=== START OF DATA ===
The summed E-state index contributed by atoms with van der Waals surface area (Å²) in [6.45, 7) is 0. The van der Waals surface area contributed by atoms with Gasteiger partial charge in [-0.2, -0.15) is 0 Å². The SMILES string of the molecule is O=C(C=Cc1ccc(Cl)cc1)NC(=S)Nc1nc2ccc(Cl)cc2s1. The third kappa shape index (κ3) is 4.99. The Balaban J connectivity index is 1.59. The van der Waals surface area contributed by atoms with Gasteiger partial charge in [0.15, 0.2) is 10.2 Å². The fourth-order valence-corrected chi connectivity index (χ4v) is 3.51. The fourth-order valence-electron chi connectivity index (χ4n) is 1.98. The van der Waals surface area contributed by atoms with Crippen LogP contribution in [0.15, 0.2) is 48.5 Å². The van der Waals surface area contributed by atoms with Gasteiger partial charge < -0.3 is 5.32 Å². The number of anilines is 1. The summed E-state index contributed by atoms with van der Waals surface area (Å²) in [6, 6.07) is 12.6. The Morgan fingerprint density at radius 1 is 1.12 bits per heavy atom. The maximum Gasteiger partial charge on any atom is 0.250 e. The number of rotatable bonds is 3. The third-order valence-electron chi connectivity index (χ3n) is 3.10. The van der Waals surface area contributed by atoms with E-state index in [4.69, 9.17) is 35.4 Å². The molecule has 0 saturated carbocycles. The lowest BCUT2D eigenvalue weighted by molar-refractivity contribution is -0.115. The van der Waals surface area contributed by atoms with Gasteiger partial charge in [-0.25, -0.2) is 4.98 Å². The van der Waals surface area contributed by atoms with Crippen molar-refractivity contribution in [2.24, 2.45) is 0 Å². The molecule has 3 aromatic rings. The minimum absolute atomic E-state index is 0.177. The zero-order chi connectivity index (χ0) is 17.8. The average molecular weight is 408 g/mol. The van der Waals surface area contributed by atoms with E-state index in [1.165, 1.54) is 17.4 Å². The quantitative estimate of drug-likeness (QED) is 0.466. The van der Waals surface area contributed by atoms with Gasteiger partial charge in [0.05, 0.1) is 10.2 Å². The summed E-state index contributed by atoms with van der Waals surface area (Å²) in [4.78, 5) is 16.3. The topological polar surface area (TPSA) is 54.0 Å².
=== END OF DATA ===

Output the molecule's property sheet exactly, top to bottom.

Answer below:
The summed E-state index contributed by atoms with van der Waals surface area (Å²) in [6.45, 7) is 0. The van der Waals surface area contributed by atoms with Gasteiger partial charge in [-0.2, -0.15) is 0 Å². The SMILES string of the molecule is O=C(C=Cc1ccc(Cl)cc1)NC(=S)Nc1nc2ccc(Cl)cc2s1. The third kappa shape index (κ3) is 4.99. The Balaban J connectivity index is 1.59. The van der Waals surface area contributed by atoms with Gasteiger partial charge in [0.15, 0.2) is 10.2 Å². The fourth-order valence-corrected chi connectivity index (χ4v) is 3.51. The fourth-order valence-electron chi connectivity index (χ4n) is 1.98. The van der Waals surface area contributed by atoms with Crippen LogP contribution in [0.15, 0.2) is 48.5 Å². The van der Waals surface area contributed by atoms with Gasteiger partial charge < -0.3 is 5.32 Å². The number of anilines is 1. The summed E-state index contributed by atoms with van der Waals surface area (Å²) in [6, 6.07) is 12.6. The Morgan fingerprint density at radius 1 is 1.12 bits per heavy atom. The maximum Gasteiger partial charge on any atom is 0.250 e. The number of rotatable bonds is 3. The third-order valence-electron chi connectivity index (χ3n) is 3.10. The van der Waals surface area contributed by atoms with E-state index in [4.69, 9.17) is 35.4 Å². The molecule has 0 saturated carbocycles. The lowest BCUT2D eigenvalue weighted by molar-refractivity contribution is -0.115. The van der Waals surface area contributed by atoms with Gasteiger partial charge in [-0.25, -0.2) is 4.98 Å². The van der Waals surface area contributed by atoms with Crippen molar-refractivity contribution in [2.24, 2.45) is 0 Å². The molecule has 3 aromatic rings. The minimum absolute atomic E-state index is 0.177. The zero-order chi connectivity index (χ0) is 17.8. The average molecular weight is 408 g/mol. The van der Waals surface area contributed by atoms with E-state index in [1.165, 1.54) is 17.4 Å². The quantitative estimate of drug-likeness (QED) is 0.466. The van der Waals surface area contributed by atoms with Gasteiger partial charge in [0.05, 0.1) is 10.2 Å². The summed E-state index contributed by atoms with van der Waals surface area (Å²) in [4.78, 5) is 16.3. The topological polar surface area (TPSA) is 54.0 Å².